The Ghana Shippers’ Authority has assembled relevant stakeholders in the export value chain, to discuss certain inefficiencies in Ghana’s export trade and probable ways of creating solutions in order to achieve the significant improvement the nation seeks in its exports.
This comes at the back of the Ghana Export Promotion Authority launching its report on the non-traditional export statistics of 2018 which revealed a 10.05% improvement in the general performance of Non Traditional Exports from USD 2.446 Billion in 2017 to USD 2.813 Billion in 2018.
Sylvia Asana-Owu, Deputy Chief Executive Officer, Ghana Shippers’ Authority, on behalf of the CEO, Benonita Bismarck, said there is room for improvement in the export business although an appreciable surge has been recorded.
She said, her outfit in keeping with its mandate, will ensure an enabling environment to bring ease to shippers in the export business. She mentioned that the Boankra inland port as well as warehouses in Tema, are examples of the Shippers’ Authority’s contribution to facilitate export logistics in Ghana.
“In the area of infrastructure, the Authority has projects such as warehouses in Tema and others at various stages of development, intended to aid in the facilitation of transport logistics, in both the export and import value chain. The Boankra inland port for example will link the ports of Tema and Takoradi to the inner parts of the country.”
Maxwell Kusi, Director of Research at the Ghana Export Promotion Authority (GEPA), revealed that bad roads, as well as reemerged police barriers on the road transport corridors, has served as stumbling blocks to an efficient export of goods by road.
“The checkpoints reduced to the barest minimum, but after a while we found out that it started emerging. Unprofessional bumps and speed ramps are issues which delay shippers, at the same time they affect the quality of the product at the end of it,” he disclosed.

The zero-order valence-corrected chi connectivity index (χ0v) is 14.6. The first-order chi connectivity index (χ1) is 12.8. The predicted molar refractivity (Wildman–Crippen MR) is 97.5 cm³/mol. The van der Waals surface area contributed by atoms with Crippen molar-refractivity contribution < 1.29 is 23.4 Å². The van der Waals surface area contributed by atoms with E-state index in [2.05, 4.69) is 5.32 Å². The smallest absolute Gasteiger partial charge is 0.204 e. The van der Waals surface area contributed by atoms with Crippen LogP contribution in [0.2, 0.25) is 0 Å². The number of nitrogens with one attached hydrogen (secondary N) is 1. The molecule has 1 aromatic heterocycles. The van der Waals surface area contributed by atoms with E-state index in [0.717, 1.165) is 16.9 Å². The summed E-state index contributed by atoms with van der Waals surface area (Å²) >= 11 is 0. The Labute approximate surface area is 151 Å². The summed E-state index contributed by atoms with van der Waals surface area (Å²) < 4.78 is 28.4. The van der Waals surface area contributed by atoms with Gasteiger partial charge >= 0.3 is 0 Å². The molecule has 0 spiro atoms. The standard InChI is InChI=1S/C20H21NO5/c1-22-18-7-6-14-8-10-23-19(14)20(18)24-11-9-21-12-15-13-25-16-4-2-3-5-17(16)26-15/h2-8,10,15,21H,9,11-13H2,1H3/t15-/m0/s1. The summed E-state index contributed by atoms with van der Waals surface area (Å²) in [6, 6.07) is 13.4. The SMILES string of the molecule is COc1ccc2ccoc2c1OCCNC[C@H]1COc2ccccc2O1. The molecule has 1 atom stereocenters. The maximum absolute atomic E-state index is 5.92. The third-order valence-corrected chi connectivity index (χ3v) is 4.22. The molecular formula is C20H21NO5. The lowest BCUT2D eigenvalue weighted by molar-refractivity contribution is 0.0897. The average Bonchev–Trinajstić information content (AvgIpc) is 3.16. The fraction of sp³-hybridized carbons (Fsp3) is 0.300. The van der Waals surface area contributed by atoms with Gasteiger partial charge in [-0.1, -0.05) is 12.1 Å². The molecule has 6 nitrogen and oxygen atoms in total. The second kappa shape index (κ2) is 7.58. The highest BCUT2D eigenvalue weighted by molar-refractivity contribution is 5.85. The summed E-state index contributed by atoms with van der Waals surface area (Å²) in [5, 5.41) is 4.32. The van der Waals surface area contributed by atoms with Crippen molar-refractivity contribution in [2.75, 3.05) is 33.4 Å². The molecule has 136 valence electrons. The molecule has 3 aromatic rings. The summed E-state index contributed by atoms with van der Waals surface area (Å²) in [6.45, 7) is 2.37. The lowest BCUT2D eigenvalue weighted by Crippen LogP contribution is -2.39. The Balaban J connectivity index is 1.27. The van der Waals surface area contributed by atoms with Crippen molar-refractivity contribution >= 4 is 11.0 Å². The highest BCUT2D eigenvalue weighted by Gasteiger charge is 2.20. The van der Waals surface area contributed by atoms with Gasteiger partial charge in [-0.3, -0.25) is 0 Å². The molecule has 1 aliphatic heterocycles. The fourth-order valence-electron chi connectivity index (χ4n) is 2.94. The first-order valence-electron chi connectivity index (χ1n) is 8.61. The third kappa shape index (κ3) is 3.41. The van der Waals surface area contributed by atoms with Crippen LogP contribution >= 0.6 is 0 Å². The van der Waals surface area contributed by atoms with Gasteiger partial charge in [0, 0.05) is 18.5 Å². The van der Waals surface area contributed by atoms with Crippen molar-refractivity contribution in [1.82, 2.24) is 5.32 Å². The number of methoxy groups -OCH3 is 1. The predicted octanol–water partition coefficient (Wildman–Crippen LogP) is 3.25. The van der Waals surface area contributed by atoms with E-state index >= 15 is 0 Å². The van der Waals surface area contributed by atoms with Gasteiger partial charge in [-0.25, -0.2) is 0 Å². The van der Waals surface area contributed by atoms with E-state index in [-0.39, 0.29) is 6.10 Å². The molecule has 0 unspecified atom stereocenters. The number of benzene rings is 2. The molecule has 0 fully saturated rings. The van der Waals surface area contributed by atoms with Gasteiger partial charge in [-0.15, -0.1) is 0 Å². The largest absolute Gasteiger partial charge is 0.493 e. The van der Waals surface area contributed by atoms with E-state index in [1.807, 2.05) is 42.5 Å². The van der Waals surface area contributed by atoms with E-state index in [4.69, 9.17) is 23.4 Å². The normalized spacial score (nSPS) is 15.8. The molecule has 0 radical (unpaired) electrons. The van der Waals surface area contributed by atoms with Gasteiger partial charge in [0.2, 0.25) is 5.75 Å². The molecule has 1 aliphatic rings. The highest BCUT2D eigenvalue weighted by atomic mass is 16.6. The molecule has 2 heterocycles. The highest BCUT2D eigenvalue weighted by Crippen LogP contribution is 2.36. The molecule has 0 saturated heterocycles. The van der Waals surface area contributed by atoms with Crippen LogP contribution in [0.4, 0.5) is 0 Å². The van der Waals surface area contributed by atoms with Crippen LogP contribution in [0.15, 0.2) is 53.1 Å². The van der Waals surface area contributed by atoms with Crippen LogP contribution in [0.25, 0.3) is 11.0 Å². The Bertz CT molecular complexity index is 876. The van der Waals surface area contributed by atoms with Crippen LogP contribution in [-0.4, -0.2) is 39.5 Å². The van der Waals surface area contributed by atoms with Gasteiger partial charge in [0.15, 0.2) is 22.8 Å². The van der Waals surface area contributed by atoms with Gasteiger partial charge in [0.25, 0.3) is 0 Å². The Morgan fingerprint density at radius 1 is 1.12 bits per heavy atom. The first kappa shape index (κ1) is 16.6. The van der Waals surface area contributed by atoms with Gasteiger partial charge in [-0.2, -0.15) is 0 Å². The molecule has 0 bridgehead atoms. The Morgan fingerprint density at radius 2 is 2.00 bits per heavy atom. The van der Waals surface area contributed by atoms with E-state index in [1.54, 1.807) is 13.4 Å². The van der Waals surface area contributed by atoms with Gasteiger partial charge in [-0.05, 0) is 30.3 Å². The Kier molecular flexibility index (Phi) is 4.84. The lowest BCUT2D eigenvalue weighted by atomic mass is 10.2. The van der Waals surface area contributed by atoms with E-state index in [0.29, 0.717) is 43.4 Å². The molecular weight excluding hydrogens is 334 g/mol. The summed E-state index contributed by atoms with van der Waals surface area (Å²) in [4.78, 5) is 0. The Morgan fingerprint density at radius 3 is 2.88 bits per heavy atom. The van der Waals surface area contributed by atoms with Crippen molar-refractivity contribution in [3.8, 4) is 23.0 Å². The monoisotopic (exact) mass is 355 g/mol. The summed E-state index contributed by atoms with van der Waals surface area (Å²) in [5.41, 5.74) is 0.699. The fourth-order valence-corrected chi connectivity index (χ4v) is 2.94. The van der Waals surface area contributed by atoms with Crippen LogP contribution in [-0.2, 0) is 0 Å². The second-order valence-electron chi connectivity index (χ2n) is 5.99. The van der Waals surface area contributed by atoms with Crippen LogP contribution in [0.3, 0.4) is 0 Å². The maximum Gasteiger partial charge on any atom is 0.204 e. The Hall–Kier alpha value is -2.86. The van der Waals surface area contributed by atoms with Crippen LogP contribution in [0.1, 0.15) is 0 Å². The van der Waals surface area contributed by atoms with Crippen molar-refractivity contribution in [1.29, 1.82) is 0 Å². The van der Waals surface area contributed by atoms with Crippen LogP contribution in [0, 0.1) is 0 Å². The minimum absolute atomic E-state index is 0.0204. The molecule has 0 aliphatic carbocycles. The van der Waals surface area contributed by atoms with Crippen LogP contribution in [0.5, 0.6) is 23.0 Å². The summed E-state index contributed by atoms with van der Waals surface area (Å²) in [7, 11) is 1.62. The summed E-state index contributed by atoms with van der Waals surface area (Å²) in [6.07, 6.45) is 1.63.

He also asked that in reacting to tighter international market requirements on health and safety, Ghana should commit to use secure and sanitized vehicles that may not cause contaminations to food products for exports.
“We have been receiving a lot of reports especially from the USA on contaminations and alerts from these. Shippers and transporters, can we make sure that these trucks have been specifically designed for these products?” he admonished.
Peter Harms, Commercial Manager of Air Ghana, a cargo services provider at Ghana’s airport attributed the lower volumes of export cargo to the ban on some vegetables which has caused airlines to deploy transit methods more often.
Chris Goodsir, Country Manager of Swissport International, a provider of cargo handling services to the aviation industry in Ghana, said delays and inconsistencies from government agencies at the airport contribute to the cumbersomeness experienced in the export flow.
William Lamptey, Plant Protection and Regulatory Services Directorate, said his organization has introduced interventions to mitigate Ghana’s export phytosanitary issues.
“We, together with stakeholders have been able to put in all the necessary interventions that are required for us to be able to fulfil recommendations from the EU audit that were in the country,” he revealed.
Some exporters present levelled some complaints against regulatory agencies especially the PPRSD who according to the exporters, are under-equipped to perform their mandate, and create inefficiencies in the export chain.